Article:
Health Alert:

See the latest Coronavirus Information including testing sites, visitation restrictions, appointments and scheduling, and more.

Dating After the Death of a Spouse

Jessica Bemis is a full-time, working mom of two who lost her husband to testicular cancer in November 2011. Since then, Jessica has been sharing her story on her blog, Hope for Young Widows and working to bring awareness and hope to women and men who have lost their spouses to cancer.

Dating after the death of a spouse can be an awkward experience. It can bring out feelings of guilt or betrayal in the widow or widower. It can also bring out feelings of confusion and concern from friends, family and those who were close to the deceased spouse.

I started dating again about a year after my husband died. It had been 11 years since I had been with anyone other than my husband. I took the year after his death to learn how to deal with being thrown into the full-time roles of parent, homemaker, animal caregiver, appointment scheduler, and child activity manager, as well as the sole financial provider.

dating after the death of a spouse

It was exhausting, and dating was not at the top of my mind. When I knew I was ready to start to date again, I had frank discussions with my children about going on without their dad. I assured them that while there is a part of me that will always love their dad, it would be unrealistic to think I would live my life alone and sad. I have shown them that life is for living and we will continue to do just that.

There is no specific time period one should wait before dating again. The right amount of time to grieve is different for everyone, and at some point, a person just needs to be allowed to be happy again. Some people take years, others take weeks, and then there are those who choose never to date again. If a person was terminally ill, and the illness took a long time to run its course, the widowed person may have done a lot of grieving prior to the actual death and might be ready to date earlier than the “experts” predict. My husband was told he would be lucky to live two years post diagnosis. He survived 18 months after diagnosis. From the moment we got the news about my husband's survival expectancy, I went into functioning like a single parent and we worked on getting things in order. But I also know that everyone is different.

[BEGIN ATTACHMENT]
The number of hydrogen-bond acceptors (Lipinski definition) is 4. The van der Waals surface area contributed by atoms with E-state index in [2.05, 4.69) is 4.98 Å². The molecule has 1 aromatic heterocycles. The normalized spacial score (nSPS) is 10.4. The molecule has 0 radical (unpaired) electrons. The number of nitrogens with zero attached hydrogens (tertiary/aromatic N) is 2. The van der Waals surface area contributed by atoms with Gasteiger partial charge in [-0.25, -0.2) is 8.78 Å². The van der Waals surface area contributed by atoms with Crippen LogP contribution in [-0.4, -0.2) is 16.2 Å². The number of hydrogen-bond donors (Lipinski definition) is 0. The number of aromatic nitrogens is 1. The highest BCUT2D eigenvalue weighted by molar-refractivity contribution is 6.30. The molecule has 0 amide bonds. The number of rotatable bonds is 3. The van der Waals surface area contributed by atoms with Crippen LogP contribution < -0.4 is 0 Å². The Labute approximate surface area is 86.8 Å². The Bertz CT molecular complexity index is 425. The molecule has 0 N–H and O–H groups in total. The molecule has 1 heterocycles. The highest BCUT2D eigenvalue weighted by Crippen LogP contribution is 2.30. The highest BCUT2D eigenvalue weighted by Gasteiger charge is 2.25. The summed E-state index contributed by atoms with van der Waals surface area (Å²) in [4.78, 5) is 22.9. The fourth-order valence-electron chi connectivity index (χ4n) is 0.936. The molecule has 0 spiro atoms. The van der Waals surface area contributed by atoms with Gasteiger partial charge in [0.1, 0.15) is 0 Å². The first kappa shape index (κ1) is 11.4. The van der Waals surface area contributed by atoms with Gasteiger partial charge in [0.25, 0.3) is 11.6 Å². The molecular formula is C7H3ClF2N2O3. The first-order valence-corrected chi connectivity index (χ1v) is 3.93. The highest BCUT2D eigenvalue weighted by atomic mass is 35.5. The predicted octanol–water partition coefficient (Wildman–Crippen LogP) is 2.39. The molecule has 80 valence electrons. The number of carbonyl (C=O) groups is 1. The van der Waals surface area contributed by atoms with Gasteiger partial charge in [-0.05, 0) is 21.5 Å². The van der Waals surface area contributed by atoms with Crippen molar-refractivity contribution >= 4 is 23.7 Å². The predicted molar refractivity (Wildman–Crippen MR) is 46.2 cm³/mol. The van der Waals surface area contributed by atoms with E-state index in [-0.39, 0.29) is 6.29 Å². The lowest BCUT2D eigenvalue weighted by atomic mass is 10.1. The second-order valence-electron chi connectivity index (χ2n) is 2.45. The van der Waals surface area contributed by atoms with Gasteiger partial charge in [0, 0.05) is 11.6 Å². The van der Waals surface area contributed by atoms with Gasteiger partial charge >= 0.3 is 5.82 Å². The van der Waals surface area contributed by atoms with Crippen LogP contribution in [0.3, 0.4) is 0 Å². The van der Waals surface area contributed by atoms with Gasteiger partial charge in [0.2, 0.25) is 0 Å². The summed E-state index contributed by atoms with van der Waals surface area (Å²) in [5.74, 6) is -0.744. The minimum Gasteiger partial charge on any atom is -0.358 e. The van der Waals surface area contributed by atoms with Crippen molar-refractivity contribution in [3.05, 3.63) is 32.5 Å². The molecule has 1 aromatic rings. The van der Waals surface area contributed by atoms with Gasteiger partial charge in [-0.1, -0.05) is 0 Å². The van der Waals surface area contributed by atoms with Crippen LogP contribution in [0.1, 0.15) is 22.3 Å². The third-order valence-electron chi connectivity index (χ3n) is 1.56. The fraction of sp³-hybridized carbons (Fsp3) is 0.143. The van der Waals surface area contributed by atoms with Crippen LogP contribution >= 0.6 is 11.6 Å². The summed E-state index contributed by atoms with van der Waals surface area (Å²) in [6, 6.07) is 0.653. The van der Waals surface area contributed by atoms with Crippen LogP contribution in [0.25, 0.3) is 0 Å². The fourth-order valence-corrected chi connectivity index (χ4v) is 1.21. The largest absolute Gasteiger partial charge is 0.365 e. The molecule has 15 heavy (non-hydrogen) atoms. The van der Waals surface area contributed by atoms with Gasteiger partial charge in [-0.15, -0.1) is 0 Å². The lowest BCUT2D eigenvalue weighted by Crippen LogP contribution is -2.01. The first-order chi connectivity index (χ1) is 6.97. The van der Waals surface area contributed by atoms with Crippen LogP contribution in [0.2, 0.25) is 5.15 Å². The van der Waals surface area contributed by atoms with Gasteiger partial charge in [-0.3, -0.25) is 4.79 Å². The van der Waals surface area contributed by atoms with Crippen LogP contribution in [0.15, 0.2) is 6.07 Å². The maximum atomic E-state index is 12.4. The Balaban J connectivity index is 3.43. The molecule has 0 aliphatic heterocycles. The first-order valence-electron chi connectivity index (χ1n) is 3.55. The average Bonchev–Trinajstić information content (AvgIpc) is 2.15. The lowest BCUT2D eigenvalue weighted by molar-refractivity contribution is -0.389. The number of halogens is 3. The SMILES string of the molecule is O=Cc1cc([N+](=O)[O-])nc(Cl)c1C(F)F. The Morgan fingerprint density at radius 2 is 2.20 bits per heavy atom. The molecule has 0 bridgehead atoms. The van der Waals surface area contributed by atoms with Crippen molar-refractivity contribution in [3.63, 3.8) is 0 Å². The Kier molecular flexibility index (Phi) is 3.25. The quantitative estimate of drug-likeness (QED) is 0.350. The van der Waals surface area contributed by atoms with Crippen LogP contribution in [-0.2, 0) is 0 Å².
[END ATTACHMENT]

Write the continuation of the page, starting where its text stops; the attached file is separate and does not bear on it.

Ready to Date Again

When I felt ready to at least test the dating waters, my girlfriends and I created an online dating profile for myself. I really didn't want to go this route, but it seemed like the right thing to do to meet people in my age bracket. I went on two dates before I realized this was not the avenue for me to try and find a loving relationship. I decided I would just have fun with my girlfriends, children and enjoy my time to myself.

For me, learning to date became more about doing the things I enjoy and the hope of meeting someone while doing those things… for example, going to sporting events, running 5k's, seeing movies, touring museums, and taking cooking classes. I learned that by doing the things I enjoy I might meet someone special. And, one evening at a Phillies game, I was very lucky to meet a wonderful man, who has become very special to me.

Once you to start dating someone special, it is important to defend your date when your friends and family learn you are dating again, there is the possibility they may not treat this new person in your life very well. The mistreatment may come in the form of a cold shoulder at family activities or constantly talking about the deceased person in front of the date. If you have family and friends who are doing this, they need to be told privately, but in a loving manner, that this behavior is not acceptable. If you wouldn't let your family and friends treat your spouse that way, why would you tolerate that behavior toward someone else-especially when your date could become your future spouse? Your date needs and deserves to feel special. Treat your date in such a way that he or she feels like they are with someone who's ready to move on. No one should have to compete with a spouse who has passed away.

I believe dating gives you the opportunity to open your heart to another person and the chance to experience the unique and exquisite joy that comes with falling in love again. It's okay to talk about your deceased spouse, but set boundaries. Answer questions he or she may have about your marriage, but don't spend all your time talking about your deceased spouse, or how happy you were with him. After all, your date is the one who's here now. And, he or she might make you incredibly happy for years to come. Showing genuine interest in your date and getting to know his or her wants, interests and dreams go a long way towards starting a new life with someone else.

Part of the reason we are here is to live and enjoy life. And dating is a great way to start living again.

About This Blog

The Focus on Cancer blog discusses a variety of cancer-related topics, including treatment advances, research efforts and clinical trials, nutrition, support groups, survivorship and patient stories.

Blog Archives


Author Archives